It’s hard to know where to even start with Cities Skylines II. It’s everything, but more. It’s a full simulation, just like its predecessor, but nearly every aspect has received a significant upgrade. While there seemed to be an endless parade of expansion packs for the first game, Cities: Skylines II feels like a major step forward. It also has taken one major step back, and that’s why this is a review in progress. Let’s start off with that part and work our way backwards.
Colossal Order, the Cities: Skylines II developer, put everyone on notice when they released the minimum and recommended specs. It only got more uncomfortable when Paradox and Colossal Order then issued a bit of a warning that they wouldn’t be able to hit their own benchmark, but despite delaying on consoles, wouldn’t delay the launch on PC. I’ve been playing the game on pre-release code, and through three different patches meant to resolve bugs and performance issues, and yet I’m still struggling to maintain a solid framerate at max settings on my RTX 4090. At launch, with high settings, and running at 4K with an RTX 4090 and an Intel 13900K and 32GB of RAM running at 7000 MT/s on a 7Gbps NVMe I’m pulling in sub-20 frames per second. Bumping down to medium I can get the framerate to stabilize between 35 and 45. On low I’m hitting between 85 and just over 100. Frankly that’s unacceptable on bleeding edge hardware, but it’s also supposedly temporary.
It’s a bit of inside baseball, but aggregators for reviews only accept your review score when it’s submitted. This means that a game like No Man’s Sky gets whatever score it had at launch, no matter how much it might have improved. It means a game like Cyberpunk 2077 has to hit an expansion pack before it gets another bite at the apple. Payday 3’s scores may cripple it permanently as they reflect the servers at launch, which is not the state the game is in today. As such, we are constantly trying to balance bringing accurate information while also being cognizant of what is temporary and what is permanent. We’re banking on the performance problems we are experiencing being more the former than the latter. Let’s dig into the game.
Cities: Skylines 2 is billing itself as the most realistic city builder ever made, and there’s a great deal of fresh and expanded features to cover. First and foremost is scale. While the original’s map size was a maximum of 9 tiles, it’s possible to use a staggering 150 map tiles on a single city. That’d make it larger than nearly any city in the world, and by a very large margin.
There are ten map types to start, with two themes at launch — North America and European. This latter choice ends up being arbitrary quickly as you’ll unlock both styles within an hour. Your climate, how much buildable space versus water, the types of outside connections (e.g. roads, waterways, airports, power exports, etc.), natural resources, and overall layout are yours to choose. From there you’ll give your city a name (Welcome to Duckberg!), decide if your traffic is left or right sided, enable or disable natural disasters, and enable or disable tutorials. You even have the chance to switch on a selective sandbox mode, toggling unlimited money and unlocking all technologies from the start, if you are so inclined, though the latter two will obviously disable achievements.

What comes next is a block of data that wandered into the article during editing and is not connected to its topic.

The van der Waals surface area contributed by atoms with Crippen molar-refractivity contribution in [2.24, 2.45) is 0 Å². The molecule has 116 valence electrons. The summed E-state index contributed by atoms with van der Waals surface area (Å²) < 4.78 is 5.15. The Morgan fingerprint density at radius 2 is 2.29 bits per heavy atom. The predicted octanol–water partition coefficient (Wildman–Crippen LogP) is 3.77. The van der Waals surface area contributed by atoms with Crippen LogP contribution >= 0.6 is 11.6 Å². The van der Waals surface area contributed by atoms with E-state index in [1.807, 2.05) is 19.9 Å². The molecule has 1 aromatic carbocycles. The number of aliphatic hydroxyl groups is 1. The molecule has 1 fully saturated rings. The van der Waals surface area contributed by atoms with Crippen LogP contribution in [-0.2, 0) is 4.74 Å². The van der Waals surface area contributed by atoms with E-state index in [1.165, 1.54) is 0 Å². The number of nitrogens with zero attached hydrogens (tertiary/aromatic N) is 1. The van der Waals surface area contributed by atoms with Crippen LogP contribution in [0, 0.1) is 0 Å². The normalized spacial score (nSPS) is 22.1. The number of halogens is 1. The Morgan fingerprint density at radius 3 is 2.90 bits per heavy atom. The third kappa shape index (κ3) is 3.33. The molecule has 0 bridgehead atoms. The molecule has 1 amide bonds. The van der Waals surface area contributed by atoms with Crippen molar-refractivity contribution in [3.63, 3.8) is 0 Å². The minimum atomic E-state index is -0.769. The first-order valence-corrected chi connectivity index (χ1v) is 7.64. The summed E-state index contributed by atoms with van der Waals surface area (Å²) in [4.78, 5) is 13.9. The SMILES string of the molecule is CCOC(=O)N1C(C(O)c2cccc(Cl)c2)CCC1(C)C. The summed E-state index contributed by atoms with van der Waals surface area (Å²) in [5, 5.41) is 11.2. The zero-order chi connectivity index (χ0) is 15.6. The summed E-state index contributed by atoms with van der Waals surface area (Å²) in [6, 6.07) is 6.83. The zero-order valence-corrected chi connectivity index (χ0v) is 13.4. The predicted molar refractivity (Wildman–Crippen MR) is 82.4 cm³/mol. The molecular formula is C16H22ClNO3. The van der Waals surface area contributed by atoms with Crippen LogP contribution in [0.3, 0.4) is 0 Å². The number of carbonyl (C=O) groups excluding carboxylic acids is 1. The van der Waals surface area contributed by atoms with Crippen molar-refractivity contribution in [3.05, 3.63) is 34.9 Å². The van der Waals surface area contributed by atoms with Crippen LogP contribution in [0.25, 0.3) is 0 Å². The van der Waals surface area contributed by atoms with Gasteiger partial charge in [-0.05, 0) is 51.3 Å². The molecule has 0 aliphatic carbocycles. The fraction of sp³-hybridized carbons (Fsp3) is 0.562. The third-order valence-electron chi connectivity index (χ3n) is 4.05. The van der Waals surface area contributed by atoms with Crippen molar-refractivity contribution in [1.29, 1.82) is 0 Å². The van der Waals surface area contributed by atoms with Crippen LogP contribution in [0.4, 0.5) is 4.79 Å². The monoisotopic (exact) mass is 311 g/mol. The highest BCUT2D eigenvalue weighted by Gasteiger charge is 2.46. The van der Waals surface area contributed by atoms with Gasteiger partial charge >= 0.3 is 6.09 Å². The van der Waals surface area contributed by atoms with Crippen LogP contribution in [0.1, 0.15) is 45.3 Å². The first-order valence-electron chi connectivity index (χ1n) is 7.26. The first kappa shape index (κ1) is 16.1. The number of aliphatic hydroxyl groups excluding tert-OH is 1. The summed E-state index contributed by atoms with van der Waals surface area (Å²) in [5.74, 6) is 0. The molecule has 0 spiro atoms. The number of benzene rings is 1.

The heart of a city of any size is its infrastructure. Roads are the veins of the city, carrying people, product, and promise to its very heart. It’s also the biggest weakness of Cities: Skylines. Despite innumerable patches, the roads were always a big pain. You ended up destroying large swaths of your city just to get a functional road grid. That meant either overplanning in the beginning, or potentially destroying skyscrapers when your traffic exceeds specification. Cities: Skylines II has put so much effort into fixing the road systems that it’s a challenge to even quantify it. Thankfully, like many new systems we’ll discuss in this review, it’s rolled out slowly and over time. You’ll start with small and medium roads at either two or four lanes, but before long you’ll be building highways, bridges, 6 or 8 lane mega-highways, one way streets, and far more. And all that before you get to three major improvements – signs, lights, and underground infrastructure. There are 71 road elements, including pedestrian walkways, bridges, roundabouts, clovers, and much more. A great deal of effort has been put into getting from here to there, and frankly, it’s the key to the whole shooting match in my opinion. Roads are king, and the roads in Cities: Skyline II are a technical marvel. Apparently, however, the team wasn’t quite done.